The Power of Plants: How can incorporating plant-based foods into your diet boost your health?


Ian Cha

A plant-based diet including vegetables, fruit, and whole grains can have many benefits for both one’s health and the environment.

Due to environmental, religious, or ethical reasons, many Amador students opt for a plant-based diet, which comes with several benefits for their health and the environment.

“The main reason for me being vegetarian was the environment. I wanted to make sure that I ate a plant-based diet for environmentalism, but I know that there is a lot of factors that people go vegetarian for,” said Hannah Cha (‘24).

Consuming a plant-based diet requires less fertilizer, farmland, and irrigation than eating meat, according to a study by the Harvard School of Public Health. As agriculture emits  11% of greenhouse gasses, eating more plants can heavily benefit the environment.

“I choose to be vegetarian because my parents were vegetarian, so I grew up being vegetarian. I don’t want to kill or eat animals,” said Rajas Paranjpe (‘25).

Many students choose a plant-based diet for religious and ethical reasons. Several religions, such as Hinduism, Islam, and Judaism, prohibit people from eating certain foods, such as pork or beef.

“I remember eating a lot of plant-based foods that I found in local grocery markets like Whole Foods and Trader Joes… One of my favorites was a vegetarian lasagna that I found, and a lot of these stores have a lot of accessible vegetarian foods now,” said Cha.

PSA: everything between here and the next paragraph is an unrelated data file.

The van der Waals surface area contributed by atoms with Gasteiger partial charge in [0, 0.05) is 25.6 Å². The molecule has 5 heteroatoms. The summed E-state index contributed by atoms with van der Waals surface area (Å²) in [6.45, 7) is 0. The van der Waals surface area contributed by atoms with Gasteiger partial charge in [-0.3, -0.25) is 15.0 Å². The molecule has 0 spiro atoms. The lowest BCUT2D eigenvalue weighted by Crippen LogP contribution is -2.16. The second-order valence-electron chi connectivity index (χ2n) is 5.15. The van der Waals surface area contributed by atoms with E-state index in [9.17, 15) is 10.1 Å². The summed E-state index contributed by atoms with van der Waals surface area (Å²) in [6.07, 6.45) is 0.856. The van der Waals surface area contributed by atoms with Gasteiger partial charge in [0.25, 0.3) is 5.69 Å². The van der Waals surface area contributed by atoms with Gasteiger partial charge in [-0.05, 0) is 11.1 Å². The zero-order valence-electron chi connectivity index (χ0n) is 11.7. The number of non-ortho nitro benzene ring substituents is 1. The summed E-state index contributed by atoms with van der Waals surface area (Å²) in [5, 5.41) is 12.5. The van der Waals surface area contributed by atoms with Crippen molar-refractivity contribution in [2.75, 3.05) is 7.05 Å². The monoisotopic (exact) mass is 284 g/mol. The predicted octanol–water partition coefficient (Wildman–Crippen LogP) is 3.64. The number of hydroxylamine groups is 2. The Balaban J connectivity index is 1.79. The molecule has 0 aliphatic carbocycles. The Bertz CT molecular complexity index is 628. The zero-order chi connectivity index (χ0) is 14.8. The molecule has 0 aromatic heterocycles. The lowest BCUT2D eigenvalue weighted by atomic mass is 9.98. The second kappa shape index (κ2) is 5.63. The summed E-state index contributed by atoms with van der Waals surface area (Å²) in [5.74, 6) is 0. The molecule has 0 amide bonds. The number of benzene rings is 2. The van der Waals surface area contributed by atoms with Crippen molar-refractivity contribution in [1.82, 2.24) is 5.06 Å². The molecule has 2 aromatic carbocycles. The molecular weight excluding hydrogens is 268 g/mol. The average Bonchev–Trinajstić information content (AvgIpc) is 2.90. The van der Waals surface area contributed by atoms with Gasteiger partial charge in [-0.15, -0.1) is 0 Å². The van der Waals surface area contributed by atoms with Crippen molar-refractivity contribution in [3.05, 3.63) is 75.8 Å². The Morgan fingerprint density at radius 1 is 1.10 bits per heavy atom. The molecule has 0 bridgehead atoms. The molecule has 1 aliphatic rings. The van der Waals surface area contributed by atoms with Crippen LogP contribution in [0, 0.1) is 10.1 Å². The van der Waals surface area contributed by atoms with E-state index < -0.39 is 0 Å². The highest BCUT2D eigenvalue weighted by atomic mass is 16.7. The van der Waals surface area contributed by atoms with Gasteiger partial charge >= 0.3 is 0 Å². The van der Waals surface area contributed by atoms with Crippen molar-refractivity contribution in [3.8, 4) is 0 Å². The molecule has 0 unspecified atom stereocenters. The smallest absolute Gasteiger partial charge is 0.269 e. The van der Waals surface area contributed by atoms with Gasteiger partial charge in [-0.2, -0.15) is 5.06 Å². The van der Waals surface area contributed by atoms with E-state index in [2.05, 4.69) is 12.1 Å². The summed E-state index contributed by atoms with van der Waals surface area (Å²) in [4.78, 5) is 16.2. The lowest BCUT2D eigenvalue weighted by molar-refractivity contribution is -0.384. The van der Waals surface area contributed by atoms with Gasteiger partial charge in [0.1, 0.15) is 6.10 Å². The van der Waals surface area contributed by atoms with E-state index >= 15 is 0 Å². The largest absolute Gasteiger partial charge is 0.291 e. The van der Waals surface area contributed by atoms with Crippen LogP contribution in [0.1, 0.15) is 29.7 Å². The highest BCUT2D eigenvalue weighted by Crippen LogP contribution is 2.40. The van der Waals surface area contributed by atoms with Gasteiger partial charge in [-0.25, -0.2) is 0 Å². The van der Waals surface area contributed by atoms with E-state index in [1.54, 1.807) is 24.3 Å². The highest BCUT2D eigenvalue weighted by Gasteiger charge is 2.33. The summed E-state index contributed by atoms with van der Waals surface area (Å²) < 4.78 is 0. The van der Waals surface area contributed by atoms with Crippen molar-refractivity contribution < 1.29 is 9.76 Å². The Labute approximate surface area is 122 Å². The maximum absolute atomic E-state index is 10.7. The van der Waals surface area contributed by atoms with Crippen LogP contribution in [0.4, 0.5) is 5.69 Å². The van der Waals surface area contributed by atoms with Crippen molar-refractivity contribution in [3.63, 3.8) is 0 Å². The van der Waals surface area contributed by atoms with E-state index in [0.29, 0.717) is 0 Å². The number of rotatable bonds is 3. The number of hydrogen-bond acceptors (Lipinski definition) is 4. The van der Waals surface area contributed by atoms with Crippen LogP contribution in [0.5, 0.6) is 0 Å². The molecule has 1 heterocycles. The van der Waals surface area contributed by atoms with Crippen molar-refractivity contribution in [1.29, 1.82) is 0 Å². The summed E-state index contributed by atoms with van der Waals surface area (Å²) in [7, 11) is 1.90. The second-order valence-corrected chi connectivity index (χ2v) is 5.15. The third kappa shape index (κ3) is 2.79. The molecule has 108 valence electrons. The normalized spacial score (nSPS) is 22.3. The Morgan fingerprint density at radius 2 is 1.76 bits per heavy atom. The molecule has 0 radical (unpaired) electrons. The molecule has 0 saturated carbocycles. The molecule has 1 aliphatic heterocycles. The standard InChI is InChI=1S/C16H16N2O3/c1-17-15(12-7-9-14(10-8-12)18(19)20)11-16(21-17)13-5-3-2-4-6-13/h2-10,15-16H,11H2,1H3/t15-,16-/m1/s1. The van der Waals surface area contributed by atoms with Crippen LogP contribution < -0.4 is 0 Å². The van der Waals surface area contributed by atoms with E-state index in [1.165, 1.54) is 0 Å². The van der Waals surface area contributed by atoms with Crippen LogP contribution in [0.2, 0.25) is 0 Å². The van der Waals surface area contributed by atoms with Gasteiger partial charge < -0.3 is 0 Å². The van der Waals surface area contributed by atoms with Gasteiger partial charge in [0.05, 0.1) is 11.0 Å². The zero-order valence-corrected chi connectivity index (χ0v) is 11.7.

Protein is one challenge of a plant-based diet, but several plant-based foods are rich in protein and iron. These include legumes, chickpeas, hemp seeds, and tofu, which are culinary staples in cultures around the world.

“There’s a lot of really good vegan foods, and they definitely taste good. My favorite is the food that I eat at Thai restaurants, because it’s vegan and has no milk or eggs,” said Paranjpe.

In addition to plant-based foods rich in nutrients, there is also a variety of meat alternatives made to taste and feel like meat, such as Simulate chicken nuggets, Hodo Tofu, and Afia Falafel, made of proteins such as peas and tempeh.

“I don’t like meat alternatives because they add flavoring that makes it taste like meat, and I don’t like that taste,” said Paranjpe.

While meat alternatives can help transition to a plant-based diet, they are often highly processed and can contain unhealthy amounts of sodium and artificial dyes. In moderation, however, they still have merit in combating meat cravings.

“All people can benefit from the health effects of increasing the proportion of plants on their plates,” said nutritionist Maya Feller.